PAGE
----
At the trend appears to be continuing, Pulkit has taught me two things; (1) the best time to plant a tree was twenty years ago, the second best time is now and (2) there is an oasis in every desert. The way he write about tragedy (see post: wish he was there…) shows me that age is truly irrelevant. Pulkit is 18 years old and I am in awe of his emotional wisdom. I wish I knew what he did at that age but I am planting my tree now. He has taught me that we grow, thread new rings into our trucks and strengthen our roots everyday. Once we are firmly grounded and our roots are deep enough into ourselves, we then laugh through the storms. I came across a perfect quote by Ilan Sharmir – “And as trees, we need to stand tall and proud, go out on a limb, remember your roots, drink plenty of water, be content with your nature beauty, enjoy the view.” I swear this is something that Pulkit could of written as it is advice that he has indirectly given me through our conversations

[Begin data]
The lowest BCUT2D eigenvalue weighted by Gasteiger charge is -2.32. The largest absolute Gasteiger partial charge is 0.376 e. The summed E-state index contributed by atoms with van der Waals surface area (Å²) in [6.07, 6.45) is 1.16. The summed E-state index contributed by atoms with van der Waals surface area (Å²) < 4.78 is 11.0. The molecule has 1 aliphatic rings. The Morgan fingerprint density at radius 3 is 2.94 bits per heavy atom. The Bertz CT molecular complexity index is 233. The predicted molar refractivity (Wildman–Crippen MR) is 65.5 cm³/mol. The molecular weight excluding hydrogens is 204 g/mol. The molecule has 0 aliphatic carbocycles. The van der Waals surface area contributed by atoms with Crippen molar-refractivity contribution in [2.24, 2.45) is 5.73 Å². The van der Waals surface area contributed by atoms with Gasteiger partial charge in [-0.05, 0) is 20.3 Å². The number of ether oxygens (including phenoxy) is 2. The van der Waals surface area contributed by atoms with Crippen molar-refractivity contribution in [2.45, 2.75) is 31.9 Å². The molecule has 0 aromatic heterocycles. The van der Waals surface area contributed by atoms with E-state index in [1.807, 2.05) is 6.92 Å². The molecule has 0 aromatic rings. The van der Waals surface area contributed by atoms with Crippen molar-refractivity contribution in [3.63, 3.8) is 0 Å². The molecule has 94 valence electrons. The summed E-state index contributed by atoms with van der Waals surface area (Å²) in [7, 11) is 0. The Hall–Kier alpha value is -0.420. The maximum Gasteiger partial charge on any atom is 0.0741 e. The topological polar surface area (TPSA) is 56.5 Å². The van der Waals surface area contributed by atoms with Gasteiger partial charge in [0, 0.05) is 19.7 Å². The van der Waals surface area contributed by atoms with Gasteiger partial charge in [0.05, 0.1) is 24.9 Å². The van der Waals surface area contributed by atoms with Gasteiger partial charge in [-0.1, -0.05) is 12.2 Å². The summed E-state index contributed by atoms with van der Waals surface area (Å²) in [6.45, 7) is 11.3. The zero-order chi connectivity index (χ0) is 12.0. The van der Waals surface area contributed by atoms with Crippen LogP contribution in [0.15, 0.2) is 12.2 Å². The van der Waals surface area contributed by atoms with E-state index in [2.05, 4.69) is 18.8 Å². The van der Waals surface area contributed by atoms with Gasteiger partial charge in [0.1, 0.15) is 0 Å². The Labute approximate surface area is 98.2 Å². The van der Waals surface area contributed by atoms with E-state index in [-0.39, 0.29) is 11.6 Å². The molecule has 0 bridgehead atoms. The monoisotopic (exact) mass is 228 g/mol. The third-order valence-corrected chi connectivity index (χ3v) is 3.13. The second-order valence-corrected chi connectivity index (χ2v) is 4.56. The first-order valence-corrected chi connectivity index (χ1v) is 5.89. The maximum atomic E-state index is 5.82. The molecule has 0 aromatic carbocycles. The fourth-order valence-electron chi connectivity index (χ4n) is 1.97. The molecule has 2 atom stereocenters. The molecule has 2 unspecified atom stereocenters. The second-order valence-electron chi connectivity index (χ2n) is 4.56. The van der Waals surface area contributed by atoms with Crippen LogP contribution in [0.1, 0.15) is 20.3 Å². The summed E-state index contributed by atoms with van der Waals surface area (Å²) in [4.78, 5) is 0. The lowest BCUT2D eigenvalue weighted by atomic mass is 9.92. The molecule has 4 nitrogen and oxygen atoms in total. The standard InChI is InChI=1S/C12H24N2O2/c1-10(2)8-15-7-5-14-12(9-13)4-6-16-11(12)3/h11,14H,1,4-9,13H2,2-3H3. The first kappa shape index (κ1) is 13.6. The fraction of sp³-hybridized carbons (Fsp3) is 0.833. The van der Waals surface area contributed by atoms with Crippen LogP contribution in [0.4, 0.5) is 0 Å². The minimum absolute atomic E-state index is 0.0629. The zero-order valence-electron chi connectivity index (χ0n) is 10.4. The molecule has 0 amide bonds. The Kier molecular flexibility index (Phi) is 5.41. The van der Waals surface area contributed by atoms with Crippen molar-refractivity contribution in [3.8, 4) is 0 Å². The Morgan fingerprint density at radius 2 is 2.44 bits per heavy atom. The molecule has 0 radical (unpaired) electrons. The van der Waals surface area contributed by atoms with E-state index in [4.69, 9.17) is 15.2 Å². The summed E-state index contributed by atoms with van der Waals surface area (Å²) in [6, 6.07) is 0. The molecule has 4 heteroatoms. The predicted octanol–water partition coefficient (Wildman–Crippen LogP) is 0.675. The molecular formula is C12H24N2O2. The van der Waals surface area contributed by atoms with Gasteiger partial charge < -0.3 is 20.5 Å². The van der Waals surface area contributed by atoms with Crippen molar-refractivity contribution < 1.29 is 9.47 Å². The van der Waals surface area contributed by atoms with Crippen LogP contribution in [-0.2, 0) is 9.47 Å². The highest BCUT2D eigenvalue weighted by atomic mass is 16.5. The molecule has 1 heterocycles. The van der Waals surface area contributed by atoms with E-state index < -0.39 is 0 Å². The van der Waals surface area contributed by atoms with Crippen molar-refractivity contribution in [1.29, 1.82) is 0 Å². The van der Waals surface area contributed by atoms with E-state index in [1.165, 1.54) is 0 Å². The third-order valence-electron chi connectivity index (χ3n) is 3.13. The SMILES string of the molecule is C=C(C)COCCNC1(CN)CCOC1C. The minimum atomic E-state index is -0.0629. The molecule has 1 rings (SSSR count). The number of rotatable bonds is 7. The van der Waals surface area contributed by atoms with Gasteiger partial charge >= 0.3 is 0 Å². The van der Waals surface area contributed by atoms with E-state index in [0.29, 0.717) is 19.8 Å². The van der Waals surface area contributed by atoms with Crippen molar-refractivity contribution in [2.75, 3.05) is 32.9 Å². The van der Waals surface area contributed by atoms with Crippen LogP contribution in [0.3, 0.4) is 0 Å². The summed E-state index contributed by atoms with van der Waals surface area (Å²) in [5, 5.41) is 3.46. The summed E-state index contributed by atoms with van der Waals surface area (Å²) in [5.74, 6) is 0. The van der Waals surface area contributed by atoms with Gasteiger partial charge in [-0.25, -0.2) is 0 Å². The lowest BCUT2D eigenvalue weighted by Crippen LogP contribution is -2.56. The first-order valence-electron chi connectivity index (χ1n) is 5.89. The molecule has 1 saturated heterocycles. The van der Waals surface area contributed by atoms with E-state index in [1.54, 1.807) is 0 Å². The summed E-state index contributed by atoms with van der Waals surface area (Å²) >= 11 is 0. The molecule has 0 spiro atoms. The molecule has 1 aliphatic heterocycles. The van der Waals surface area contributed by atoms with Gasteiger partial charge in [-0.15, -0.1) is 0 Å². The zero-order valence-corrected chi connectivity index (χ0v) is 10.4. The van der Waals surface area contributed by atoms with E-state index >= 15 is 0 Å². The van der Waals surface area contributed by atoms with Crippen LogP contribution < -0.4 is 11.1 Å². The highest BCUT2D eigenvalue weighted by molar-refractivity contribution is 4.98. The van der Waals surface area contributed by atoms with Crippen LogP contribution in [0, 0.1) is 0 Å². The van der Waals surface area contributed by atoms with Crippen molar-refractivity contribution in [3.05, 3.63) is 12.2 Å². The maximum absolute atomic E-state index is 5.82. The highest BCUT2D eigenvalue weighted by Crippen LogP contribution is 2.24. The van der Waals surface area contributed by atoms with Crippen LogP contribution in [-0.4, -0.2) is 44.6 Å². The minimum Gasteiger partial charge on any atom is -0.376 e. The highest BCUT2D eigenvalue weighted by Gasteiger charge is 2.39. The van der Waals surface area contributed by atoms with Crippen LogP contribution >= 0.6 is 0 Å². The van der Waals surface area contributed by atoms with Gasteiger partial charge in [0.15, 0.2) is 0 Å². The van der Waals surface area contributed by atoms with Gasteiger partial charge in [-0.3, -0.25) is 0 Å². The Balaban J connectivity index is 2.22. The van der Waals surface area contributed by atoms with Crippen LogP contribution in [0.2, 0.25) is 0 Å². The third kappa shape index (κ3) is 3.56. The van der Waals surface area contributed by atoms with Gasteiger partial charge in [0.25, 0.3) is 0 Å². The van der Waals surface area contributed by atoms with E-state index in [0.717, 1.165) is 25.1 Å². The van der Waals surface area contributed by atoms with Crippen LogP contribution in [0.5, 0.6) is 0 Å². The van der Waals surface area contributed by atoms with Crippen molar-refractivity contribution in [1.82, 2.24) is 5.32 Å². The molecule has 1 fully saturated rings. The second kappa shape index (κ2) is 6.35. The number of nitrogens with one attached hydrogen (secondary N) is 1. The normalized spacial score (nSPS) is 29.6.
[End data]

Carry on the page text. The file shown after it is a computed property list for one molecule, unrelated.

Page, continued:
The second lesson – there is an oasis in every desert – is something that resonated in him from the first email. His meliorism is unwavering yet endearing. Pulkit has taught me that there is always an oasis even in the largest of deserts. I don’t know about you, but something I feel like I am in the desert where delusions set in and mirages led to nothing but false hope. But Pulkit has led be to believe in an alternative. His story has shown that even through the savage of the sun, there is an oasis, a pleasant place in the midst of every difficult time. He has highlighted the importance of taking time out to appreciate that paradise is a feeling that you can experience just by refocusing your eyes. Its all already there, anything you will ever want to bring into your life, exists. You want peace then walk against the tree and listen to the psithurism. You want perspective then star glaze and realise how small you are laying there amongst millions and millions of stars.